A Principal’s Job Is Also to Teach

Photograph by Jeff Woodward.Early in my career as a school leader, I learned a great lesson: that as a principal, I needed to help children learn the skills that would enable the behavior their teachers and I wanted to see. As a teacher, I’d used myriad proactive and reactive approaches to handle classroom situations. But once in the principal’s office, I was less certain about how to be supportive when a teacher and a struggling student needed my help. Like many novice principals, at first I saw myself primarily as an imposer of consequences. But then an experience with a kindergartner helped me see that there was much more I could do.

I learned this lesson from Devin, a five-year-old whose smile lit up the room. He was joyful during one-on-one conversation, and had many positive moments in school. Unfortunately, most of my interactions with Devin were accompanied by a referral sheet listing the profanity he’d just used in the classroom.

I had been in constant dialogue about this with Devin’s teacher, who desperately wanted him to succeed. She had given Devin reminders regarding his word choices. Mostly, though, our collaboration focused on consequences. Devin had lost privileges to work with others, I’d spoken with his parent, and he’d taken a break from school for a day. But the foul language persisted, and we began receiving calls from other concerned parents. Everyone wanted a solution, and they were looking to me to provide it.

Burying the Words

When Devin showed up on yet another morning remorsefully holding a referral, my mind churned, and I thought of Word Cemetery, a method for helping students avoid bland, overused words in their writing. Wondering if this approach could be adapted to meet the needs of a five-year-old, I decided that Devin and I would physically bury all his inappropriate words so he could tangibly separate from them. I cut paper into slips and told Devin, “Tell me all the words that keep getting you in trouble.”

As Devin nervously went through his repertoire of words, I wrote them all down on the slips, without reaction. “All the words we just wrote down,” I told Devin, “are now dead, and we are going to bury them.”

I grabbed a spoon from my cabinet and we went outside for the burial. On the way, Devin noticed a dead cricket and asked if he could bury that as well. Figuring doing so might solidify the idea that the words were in fact dead, I said yes.

Devin dug a hole with the spoon. I stated, “Today we are saying goodbye to ______” and read the word on the first slip. We continued until I’d read every slip and Devin had placed each into the hole. We added the cricket and covered everything with dirt.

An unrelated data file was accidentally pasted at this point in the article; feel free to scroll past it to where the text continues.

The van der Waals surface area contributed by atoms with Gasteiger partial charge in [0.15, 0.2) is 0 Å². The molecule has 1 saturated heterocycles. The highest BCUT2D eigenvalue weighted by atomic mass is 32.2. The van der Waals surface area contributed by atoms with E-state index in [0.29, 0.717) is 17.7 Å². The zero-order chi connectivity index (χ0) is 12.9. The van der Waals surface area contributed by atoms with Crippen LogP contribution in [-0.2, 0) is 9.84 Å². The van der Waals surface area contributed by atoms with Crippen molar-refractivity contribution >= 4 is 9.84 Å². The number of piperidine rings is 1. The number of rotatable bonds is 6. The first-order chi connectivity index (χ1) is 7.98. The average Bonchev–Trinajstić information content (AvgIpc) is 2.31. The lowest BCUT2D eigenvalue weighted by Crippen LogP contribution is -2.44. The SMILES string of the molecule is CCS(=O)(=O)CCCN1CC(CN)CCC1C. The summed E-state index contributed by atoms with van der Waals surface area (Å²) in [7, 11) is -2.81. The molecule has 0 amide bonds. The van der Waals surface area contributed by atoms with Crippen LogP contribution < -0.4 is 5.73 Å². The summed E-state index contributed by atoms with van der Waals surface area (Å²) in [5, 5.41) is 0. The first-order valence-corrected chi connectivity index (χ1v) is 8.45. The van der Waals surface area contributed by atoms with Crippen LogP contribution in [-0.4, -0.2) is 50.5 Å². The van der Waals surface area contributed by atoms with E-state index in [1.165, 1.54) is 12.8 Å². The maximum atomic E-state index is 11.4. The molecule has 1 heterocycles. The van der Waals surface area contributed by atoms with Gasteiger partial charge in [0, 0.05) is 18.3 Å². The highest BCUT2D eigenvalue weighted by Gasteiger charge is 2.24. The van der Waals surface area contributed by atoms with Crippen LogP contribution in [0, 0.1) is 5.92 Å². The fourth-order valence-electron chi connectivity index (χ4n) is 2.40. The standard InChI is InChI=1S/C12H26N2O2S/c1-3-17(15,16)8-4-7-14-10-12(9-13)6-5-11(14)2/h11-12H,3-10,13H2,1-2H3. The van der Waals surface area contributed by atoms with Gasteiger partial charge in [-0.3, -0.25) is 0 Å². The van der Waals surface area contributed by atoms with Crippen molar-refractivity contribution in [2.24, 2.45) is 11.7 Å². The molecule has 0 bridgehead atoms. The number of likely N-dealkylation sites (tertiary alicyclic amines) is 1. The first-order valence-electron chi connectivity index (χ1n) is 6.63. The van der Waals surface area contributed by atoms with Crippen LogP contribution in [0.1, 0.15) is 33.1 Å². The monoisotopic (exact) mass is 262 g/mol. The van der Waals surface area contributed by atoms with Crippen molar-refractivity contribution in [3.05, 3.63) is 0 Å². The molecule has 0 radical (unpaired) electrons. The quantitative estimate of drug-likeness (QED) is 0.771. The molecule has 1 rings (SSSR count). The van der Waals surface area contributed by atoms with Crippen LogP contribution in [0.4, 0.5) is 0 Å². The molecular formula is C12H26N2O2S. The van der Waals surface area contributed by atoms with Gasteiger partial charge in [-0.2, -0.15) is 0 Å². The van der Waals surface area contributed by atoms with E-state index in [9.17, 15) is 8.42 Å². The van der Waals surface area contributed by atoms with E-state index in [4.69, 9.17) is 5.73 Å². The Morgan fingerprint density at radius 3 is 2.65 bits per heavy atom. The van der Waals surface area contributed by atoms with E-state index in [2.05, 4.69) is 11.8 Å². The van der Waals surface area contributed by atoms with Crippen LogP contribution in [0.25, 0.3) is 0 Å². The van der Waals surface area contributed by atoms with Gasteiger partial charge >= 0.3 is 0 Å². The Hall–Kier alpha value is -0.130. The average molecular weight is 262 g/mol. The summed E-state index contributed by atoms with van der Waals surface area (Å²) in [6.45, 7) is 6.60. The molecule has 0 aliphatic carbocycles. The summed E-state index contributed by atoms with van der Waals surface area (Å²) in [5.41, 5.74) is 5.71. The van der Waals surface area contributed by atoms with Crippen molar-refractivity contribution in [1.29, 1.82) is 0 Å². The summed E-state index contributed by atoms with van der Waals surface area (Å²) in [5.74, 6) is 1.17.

Back inside, I said to Devin, “Now that you can’t use those words, we need to think of other words to use. What else can you say to the kids in your class?”

Devin looked at me with such a blank stare that suddenly I realized I had missed the most obvious reason for his misbehavior. He didn’t know acceptable ways to speak to another child.

Teaching New Words

As a novice principal, I had been so caught up with doling out consequences that I had failed to ask myself the critical question: Does this child know how to do what we expect him to do?

Once I realized that Devin needed to learn more appropriate ways to speak to others, we started by generating a list of conversation starters: “What is your favorite thing to do at recess?” “Do you want to play?” “I like your shoes.”

Devin and I made a poster of the new phrases, with picture clues, and we practiced a few of them. Devin decided to hang the poster near his desk, and his teacher helped him find a spot. For many days afterwards, he beamed at me and pointed to the poster as I did my morning walk-through.

Working with Devin reminded me that while consequences may stop a problem, only teaching—making sure the child knows how to do what we’re asking him to—can solve it. Devin buried his words that day, and I buried my notion that an administrator’s role is merely to enforce consequences. I am, first and foremost, a teacher.

Karen Poplawski is a Responsive Classroom consultant. Prior to joining Northeast Foundation for Children, she taught kindergarten, first grade, and fourth grade for ten years, and she was a principal for seven years.

Tags: Conversation Skills, Misbehavior